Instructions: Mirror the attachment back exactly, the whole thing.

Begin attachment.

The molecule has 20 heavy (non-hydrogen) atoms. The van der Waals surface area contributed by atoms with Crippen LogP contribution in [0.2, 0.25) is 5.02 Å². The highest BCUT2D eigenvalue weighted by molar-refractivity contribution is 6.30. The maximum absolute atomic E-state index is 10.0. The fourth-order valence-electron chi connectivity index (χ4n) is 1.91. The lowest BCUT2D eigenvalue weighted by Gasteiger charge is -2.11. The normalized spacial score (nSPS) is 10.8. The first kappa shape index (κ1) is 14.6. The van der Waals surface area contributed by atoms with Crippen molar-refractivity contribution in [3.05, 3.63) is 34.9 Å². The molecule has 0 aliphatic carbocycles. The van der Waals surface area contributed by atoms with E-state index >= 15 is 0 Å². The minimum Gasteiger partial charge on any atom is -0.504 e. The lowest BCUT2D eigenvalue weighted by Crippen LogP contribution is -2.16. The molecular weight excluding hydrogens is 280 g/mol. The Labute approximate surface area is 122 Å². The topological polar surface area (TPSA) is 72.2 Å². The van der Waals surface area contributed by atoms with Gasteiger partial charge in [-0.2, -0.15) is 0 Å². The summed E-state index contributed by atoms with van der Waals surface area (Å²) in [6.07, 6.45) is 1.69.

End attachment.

The molecule has 20 heavy (non-hydrogen) atoms. The van der Waals surface area contributed by atoms with Crippen LogP contribution in [0.2, 0.25) is 5.02 Å². The highest BCUT2D eigenvalue weighted by molar-refractivity contribution is 6.30. The maximum absolute atomic E-state index is 10.0. The fourth-order valence-electron chi connectivity index (χ4n) is 1.91. The lowest BCUT2D eigenvalue weighted by Gasteiger charge is -2.11. The normalized spacial score (nSPS) is 10.8. The first kappa shape index (κ1) is 14.6. The van der Waals surface area contributed by atoms with Crippen molar-refractivity contribution in [3.05, 3.63) is 34.9 Å². The molecule has 0 aliphatic carbocycles. The van der Waals surface area contributed by atoms with E-state index >= 15 is 0 Å². The minimum Gasteiger partial charge on any atom is -0.504 e. The lowest BCUT2D eigenvalue weighted by Crippen LogP contribution is -2.16. The molecular weight excluding hydrogens is 280 g/mol. The Labute approximate surface area is 122 Å². The topological polar surface area (TPSA) is 72.2 Å². The van der Waals surface area contributed by atoms with Gasteiger partial charge in [-0.2, -0.15) is 0 Å². The summed E-state index contributed by atoms with van der Waals surface area (Å²) in [6.07, 6.45) is 1.69.